Friday, February 25, 2011

Attis, Agdistis, and Kybele

As I've mentioned before, I love mythology.  These stories which have endured for hundreds, if not thousands, of years, so old in most cases that their authors are no longer known . . . stripped down to their most basic elements, like stones polished by the ocean.  All that's left is meaning; some deep significance that speaks to us, even if we don't know why.

They have endured and they have also changed.  When you think of fairy tales, do you think of Walt Disney?  Or have you sought out the older versions, full of sex, violence, proactive heroines, and various other things of which the censors don't approve?

The purpose of mythology is not to teach conformity:  this I believe.  It is to open up to us another world - call it the collective unconscious, sacred space, the Dreaming, the shamanistic world of magic, what you will.  The purpose of mythology is to say there is another world.  And the fact that we feel drawn to it - those of us who feel drawn to it - proves that there is something there of value.  It is not "real" but it is real.

Recently I discovered the myth of Attis and Agdistis and it has stayed with me.  Here is the oldest version that we have (from
"The local [Phrygian] legend about him [Attis] being this. Zeus [equated here with the Phrygian sky-god], it is said, let fall in his sleep seed upon the ground, which in course of time sent up a Daimon, with two sexual organs, male and female. They call the daimon Agdistis. But the gods, fearing Agdistis, cut off the male organ. There grew up from it an almond-tree with its fruit ripe, and a daughter of the river Sangarios, they say, took the fruit and laid it in her bosom, when it at once disappeared, but she was with child. A boy was born, and exposed, but was tended by a he-goat. As he grew up his beauty was more than human, and Agdistis fell in love with him. When he had grown up, Attis was sent by his relatives to Pessinos, that he might wed the king’s daughter. The marriage-song was being sung, when Agdistis appeared, and Attis went mad and cut off his genitals, as also did he who was giving him his daughter in marriage. But Agdistis repented of what she had done to Attis, and persuaded Zeus to grant the body of Attis should neither rot at all nor decay. These are the most popular forms of the legend of Attis." - Pausanias, Guide to Greece 7.17.8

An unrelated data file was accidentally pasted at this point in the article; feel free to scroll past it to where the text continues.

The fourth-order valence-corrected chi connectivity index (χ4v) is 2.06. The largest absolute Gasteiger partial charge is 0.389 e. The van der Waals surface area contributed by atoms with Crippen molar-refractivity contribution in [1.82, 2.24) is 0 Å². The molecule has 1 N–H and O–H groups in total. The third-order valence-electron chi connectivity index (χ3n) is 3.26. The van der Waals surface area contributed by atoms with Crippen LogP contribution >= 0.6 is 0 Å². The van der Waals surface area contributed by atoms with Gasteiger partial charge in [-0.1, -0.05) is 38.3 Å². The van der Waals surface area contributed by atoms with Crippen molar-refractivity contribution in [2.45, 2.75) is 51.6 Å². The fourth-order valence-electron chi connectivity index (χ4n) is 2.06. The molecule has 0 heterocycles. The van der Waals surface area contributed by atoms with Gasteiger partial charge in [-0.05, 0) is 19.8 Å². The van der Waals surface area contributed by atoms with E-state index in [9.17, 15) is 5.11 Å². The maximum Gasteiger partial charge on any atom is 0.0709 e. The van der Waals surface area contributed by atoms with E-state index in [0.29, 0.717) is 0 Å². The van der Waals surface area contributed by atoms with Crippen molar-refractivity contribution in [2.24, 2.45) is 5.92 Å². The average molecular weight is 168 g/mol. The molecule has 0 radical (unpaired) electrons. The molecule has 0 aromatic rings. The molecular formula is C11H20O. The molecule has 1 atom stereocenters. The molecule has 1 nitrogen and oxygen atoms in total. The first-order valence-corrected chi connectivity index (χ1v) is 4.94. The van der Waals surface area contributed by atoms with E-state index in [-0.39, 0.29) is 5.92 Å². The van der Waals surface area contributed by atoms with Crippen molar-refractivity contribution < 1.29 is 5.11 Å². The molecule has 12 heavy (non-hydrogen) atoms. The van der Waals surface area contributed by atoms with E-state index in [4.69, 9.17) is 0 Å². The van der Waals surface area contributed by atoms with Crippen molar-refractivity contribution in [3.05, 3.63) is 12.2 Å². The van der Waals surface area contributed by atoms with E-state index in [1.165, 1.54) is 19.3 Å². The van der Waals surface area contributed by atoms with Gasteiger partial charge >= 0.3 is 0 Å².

So.  What is it, you ask, that I like about this myth?  First of all, I like it because it's transgendered.  The birth of an hermaphrodite sends the gods into a tizzy.  Why do they care?  I don't know.  Second, I like it because Agdistis suffers, but endures.  And third, I like it because it is the basis of a major religious movement.

Agdistis was associated with the goddess Kybele (also spelled Cybele.)  Some say that after Agdistis was castrated "she" became Kybele.  But Kybele was widely known as a mother goddess; the Greeks identified her with Rhea.  Does that mean that Rhea was once androgynous?  One source says that Cybele was the mother of Agdistis, which makes sense insofar as she is the Great Mother, but I'm not sure if they got that right.  Worship of Kybele and Attis spread from Turkey (Phrygia was in what is now Turkey) to Greece and then to Rome.

There are a couple different versions of the myth of Kybele (as opposed to Agdistis) and Attis.  One says that Attis was born a "eunuch" (which probably means in modern terms that he had some kind of intersex condition) and became a priest of Kybele.  He was killed by a wild boar and Kybele mourned for him.  This motif is widespread throughout mythology.  In any case, eunuchs - persons of unconventional gender - have always served as priests of Kybele.  They were considered to be men who dressed in women's clothing and behaved in an "effeminate" way.

In 204 BCE the Sibylline oracle announced that Rome would be victorious against Hannibal if the statue of Kybele was brought from Phrygia to Rome.  So they did that, and some of Kybele's eunuch priests came with her.  Rome had very strict gender roles, and many people were uncomfortable with the whole idea of eunuchs and castration and all the rest of it.  But they instituted the worship of Kybele and Attis nonetheless, and kept it up for at least 400 years.  What did it mean to them?  Why was it so popular?

Last of all, I like this story because it is only one version of the story.  It is a Greek interpretation of a Turkish myth. Maybe it leaves some stuff out.  Maybe it got some stuff wrong.  It's not the one and only version of The Truth.  It's just a story - one that resonates across time.  It doesn't explain everything.  It stands on its own terms.

Image source:  Wikimedia Commons.  This statue is from the mid 6th c. BCE and is currently located in the Museum of Anatolian Civilizations, Ankara, Turkey.

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